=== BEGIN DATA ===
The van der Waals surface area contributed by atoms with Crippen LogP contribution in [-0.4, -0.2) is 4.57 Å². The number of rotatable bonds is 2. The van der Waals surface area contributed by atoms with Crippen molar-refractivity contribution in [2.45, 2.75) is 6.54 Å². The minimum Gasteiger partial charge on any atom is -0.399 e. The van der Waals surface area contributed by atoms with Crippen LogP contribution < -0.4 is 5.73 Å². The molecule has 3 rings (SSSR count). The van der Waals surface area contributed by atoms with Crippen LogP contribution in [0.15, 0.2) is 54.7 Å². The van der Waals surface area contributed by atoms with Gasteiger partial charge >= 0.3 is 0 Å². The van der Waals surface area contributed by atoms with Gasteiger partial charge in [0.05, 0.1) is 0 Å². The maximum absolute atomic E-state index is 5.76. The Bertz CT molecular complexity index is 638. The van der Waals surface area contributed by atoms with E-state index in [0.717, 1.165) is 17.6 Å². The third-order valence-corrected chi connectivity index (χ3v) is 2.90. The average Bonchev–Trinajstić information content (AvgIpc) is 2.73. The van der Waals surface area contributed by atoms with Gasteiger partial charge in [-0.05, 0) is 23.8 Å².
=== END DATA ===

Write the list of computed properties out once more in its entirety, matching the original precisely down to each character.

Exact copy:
The van der Waals surface area contributed by atoms with Crippen LogP contribution in [-0.4, -0.2) is 4.57 Å². The number of rotatable bonds is 2. The van der Waals surface area contributed by atoms with Crippen molar-refractivity contribution in [2.45, 2.75) is 6.54 Å². The minimum Gasteiger partial charge on any atom is -0.399 e. The van der Waals surface area contributed by atoms with Crippen LogP contribution < -0.4 is 5.73 Å². The molecule has 3 rings (SSSR count). The van der Waals surface area contributed by atoms with Crippen LogP contribution in [0.15, 0.2) is 54.7 Å². The van der Waals surface area contributed by atoms with Gasteiger partial charge >= 0.3 is 0 Å². The van der Waals surface area contributed by atoms with Gasteiger partial charge in [0.05, 0.1) is 0 Å². The maximum absolute atomic E-state index is 5.76. The Bertz CT molecular complexity index is 638. The van der Waals surface area contributed by atoms with E-state index in [0.717, 1.165) is 17.6 Å². The third-order valence-corrected chi connectivity index (χ3v) is 2.90. The average Bonchev–Trinajstić information content (AvgIpc) is 2.73. The van der Waals surface area contributed by atoms with Gasteiger partial charge in [-0.05, 0) is 23.8 Å².